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Author Topic: The GNS Paradigm - a polite refute  (Read 12568 times)
Kester Pelagius
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Posts: 508


« Reply #15 on: November 01, 2002, 03:02:31 PM »

Quote
Peregrine:

Tautology
Tautology is a case in which a definition is defined by itself. There are some famous tautologies in pop-culture. Take for example this famous, but scientifically highly erronous tautology:

Natural selection is the survival of the fittist.

What are the 'fit'. Those that survive.
What sruvives: That that are selected by nature.


In other words "a circular argument"?


Quote
Peregrine:

My second issue with the GNS paradimg is one of a more observational sort. There are certain, (admittedly over-simplified but prevelent) archetypes of players that we are all familair with. These players pursue personal enjoyment in a way that becomes obvious to the point of obnoxiousness to other players. These archetypes, however, do not appear to fit well in the GNS system.


And this is different from the age old "role vs. role play" debate how?

Everyone has a *style* of play which they enjoy.

Narrowly defined strategy is merely: *the manner (strategems) in which a general seeks to decieve an enemy* more broadly strategy is the *skillful management/use of resources/skills to get the better of an adversary or opponent* in a conflict situation.

You can't have a game without strategy anymore than you could have a theory about gaming that didn't attempt to cover strategy.  The problem, as I see, which is just an opinion, my unworthy one at that, is that the terminology employed isn't as clear or concise as it could be.  (Apologies to Ron, not a personal slight.  Just a observation based upon the input/responses I have seen.)  Why?  Because in Ron's efforts to create a purely original set of terminology-- I do believe he mentioned that somewhere, that he was trying to create an original thesis divorced from all past references, more or less (I am sure Ron will correct me if I am wrong, right?)-- the Theory creates a wide gap which allows for much side trekking into the valley of confusion.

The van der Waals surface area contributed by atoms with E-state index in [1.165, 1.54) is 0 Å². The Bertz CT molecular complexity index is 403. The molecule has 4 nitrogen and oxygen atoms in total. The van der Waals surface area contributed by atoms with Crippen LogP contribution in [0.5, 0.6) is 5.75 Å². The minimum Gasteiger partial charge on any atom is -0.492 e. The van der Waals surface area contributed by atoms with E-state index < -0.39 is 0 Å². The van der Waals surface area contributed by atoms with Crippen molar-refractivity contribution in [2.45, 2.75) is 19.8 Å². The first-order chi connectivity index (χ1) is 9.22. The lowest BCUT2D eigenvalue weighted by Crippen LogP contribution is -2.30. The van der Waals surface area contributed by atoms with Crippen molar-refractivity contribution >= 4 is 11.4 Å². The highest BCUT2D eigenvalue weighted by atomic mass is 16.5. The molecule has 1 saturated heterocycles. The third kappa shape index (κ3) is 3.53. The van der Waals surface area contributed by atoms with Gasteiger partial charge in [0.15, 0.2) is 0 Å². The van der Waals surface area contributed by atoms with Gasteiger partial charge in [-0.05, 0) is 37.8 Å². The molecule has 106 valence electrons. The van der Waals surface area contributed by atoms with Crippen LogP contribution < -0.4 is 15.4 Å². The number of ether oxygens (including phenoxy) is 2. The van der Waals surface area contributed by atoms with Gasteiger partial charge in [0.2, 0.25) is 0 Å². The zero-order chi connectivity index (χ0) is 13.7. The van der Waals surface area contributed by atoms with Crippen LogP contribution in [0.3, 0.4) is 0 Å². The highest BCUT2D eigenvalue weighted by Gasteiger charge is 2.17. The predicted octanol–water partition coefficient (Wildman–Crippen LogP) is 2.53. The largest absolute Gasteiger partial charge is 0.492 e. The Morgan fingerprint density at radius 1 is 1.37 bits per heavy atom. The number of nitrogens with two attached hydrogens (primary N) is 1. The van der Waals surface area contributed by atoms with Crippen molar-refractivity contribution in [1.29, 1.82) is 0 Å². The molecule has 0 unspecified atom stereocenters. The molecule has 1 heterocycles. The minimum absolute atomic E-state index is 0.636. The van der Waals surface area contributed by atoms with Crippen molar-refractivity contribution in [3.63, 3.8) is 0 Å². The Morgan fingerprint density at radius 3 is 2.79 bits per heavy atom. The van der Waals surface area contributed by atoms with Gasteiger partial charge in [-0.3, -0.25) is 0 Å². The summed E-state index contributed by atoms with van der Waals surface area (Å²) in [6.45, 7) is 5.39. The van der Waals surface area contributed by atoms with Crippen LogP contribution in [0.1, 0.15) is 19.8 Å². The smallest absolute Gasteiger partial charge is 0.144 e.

keywords: game, theory, apoglogies to Ron



"Huh?"

Yeah, huh.  I think it was Ron's intent to try to create something new, from the ground up, and thus he distanced his thesis from extant terminology.  Not altogether a bad thing.  Alas the problem is the theory doesn't exist in a vacuum.

Lest you think I am merely speaking out of me arse let me just say, for those who don't know, which aside from Ron is probably everyone, I have been trying to work on a encyclopedic entry on the GNS Theory.  To say it ain't easy is like saying the sun is hot.  Even posted an early version of it, which is now 1/5th the size of what I have, or had.

As I see it, and this is just my personal opinion, the Theory needs revising in both terminology and examples provided.



"What?  You blasphemous curr!"

Uh, yeah, if you say so.

But one thing should be painfully obvious by now.  The essays, as they stand, seem to alienate a lot of people.  Rather than dismiss these reactions as being somehow the product of intellectually inferior mongrels, maybe one should examine the complaints.  Which, as I see it, and this is just my observational opinion, is in the terminology.



"But I don't think the GNS Theory is confusing?"

Really?  And how long have you had to digest it?

To me, and I realize this is just a opinion, probably a unpopular one at that, the sorts of debates I see sound to me like nothing more than the "role vs. roll playing" arguements of old.  Now, let me tell you, I've heard and read a lot of 'em over the years.  Yes, Virginia, Kester is a oldster.  Which means I've been around long enough to know these debates cover a lot of the same basic ground regarding "styles of play" and all the rest of it, albeit with a twist.

To oversimplify:  It's just a different set of terminology that is used to express the sentiment.